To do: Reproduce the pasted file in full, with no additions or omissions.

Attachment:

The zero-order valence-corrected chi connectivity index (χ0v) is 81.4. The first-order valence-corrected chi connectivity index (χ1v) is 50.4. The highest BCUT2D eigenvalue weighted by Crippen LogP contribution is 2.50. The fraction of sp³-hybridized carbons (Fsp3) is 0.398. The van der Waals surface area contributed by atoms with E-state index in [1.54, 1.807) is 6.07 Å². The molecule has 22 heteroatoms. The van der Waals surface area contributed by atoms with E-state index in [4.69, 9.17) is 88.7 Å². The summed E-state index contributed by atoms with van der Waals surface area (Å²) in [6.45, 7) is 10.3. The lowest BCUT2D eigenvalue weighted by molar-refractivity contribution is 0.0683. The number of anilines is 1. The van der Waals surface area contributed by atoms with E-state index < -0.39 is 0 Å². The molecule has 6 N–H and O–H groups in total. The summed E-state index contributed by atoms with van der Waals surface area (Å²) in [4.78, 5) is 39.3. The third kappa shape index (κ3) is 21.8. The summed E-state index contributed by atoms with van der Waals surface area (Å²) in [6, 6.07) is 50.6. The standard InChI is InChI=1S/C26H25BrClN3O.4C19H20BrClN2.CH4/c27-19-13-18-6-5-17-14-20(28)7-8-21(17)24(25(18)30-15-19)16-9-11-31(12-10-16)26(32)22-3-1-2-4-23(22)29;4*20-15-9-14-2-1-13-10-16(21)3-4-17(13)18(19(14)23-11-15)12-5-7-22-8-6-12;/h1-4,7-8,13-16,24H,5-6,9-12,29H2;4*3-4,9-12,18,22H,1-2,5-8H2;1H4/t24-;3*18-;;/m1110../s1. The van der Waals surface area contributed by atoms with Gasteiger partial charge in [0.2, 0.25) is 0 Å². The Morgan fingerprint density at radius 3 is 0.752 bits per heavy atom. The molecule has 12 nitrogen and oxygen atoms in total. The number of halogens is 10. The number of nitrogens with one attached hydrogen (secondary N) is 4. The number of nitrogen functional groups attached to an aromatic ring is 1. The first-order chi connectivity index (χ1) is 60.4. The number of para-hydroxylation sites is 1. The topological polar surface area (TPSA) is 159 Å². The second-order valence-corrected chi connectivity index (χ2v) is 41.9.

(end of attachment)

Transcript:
The zero-order valence-corrected chi connectivity index (χ0v) is 81.4. The first-order valence-corrected chi connectivity index (χ1v) is 50.4. The highest BCUT2D eigenvalue weighted by Crippen LogP contribution is 2.50. The fraction of sp³-hybridized carbons (Fsp3) is 0.398. The van der Waals surface area contributed by atoms with E-state index in [1.54, 1.807) is 6.07 Å². The molecule has 22 heteroatoms. The van der Waals surface area contributed by atoms with E-state index in [4.69, 9.17) is 88.7 Å². The summed E-state index contributed by atoms with van der Waals surface area (Å²) in [6.45, 7) is 10.3. The lowest BCUT2D eigenvalue weighted by molar-refractivity contribution is 0.0683. The number of anilines is 1. The van der Waals surface area contributed by atoms with E-state index < -0.39 is 0 Å². The molecule has 6 N–H and O–H groups in total. The summed E-state index contributed by atoms with van der Waals surface area (Å²) in [4.78, 5) is 39.3. The third kappa shape index (κ3) is 21.8. The summed E-state index contributed by atoms with van der Waals surface area (Å²) in [6, 6.07) is 50.6. The standard InChI is InChI=1S/C26H25BrClN3O.4C19H20BrClN2.CH4/c27-19-13-18-6-5-17-14-20(28)7-8-21(17)24(25(18)30-15-19)16-9-11-31(12-10-16)26(32)22-3-1-2-4-23(22)29;4*20-15-9-14-2-1-13-10-16(21)3-4-17(13)18(19(14)23-11-15)12-5-7-22-8-6-12;/h1-4,7-8,13-16,24H,5-6,9-12,29H2;4*3-4,9-12,18,22H,1-2,5-8H2;1H4/t24-;3*18-;;/m1110../s1. The van der Waals surface area contributed by atoms with Gasteiger partial charge in [0.2, 0.25) is 0 Å². The Morgan fingerprint density at radius 3 is 0.752 bits per heavy atom. The molecule has 12 nitrogen and oxygen atoms in total. The number of halogens is 10. The number of nitrogens with one attached hydrogen (secondary N) is 4. The number of nitrogen functional groups attached to an aromatic ring is 1. The first-order chi connectivity index (χ1) is 60.4. The number of para-hydroxylation sites is 1. The topological polar surface area (TPSA) is 159 Å². The second-order valence-corrected chi connectivity index (χ2v) is 41.9.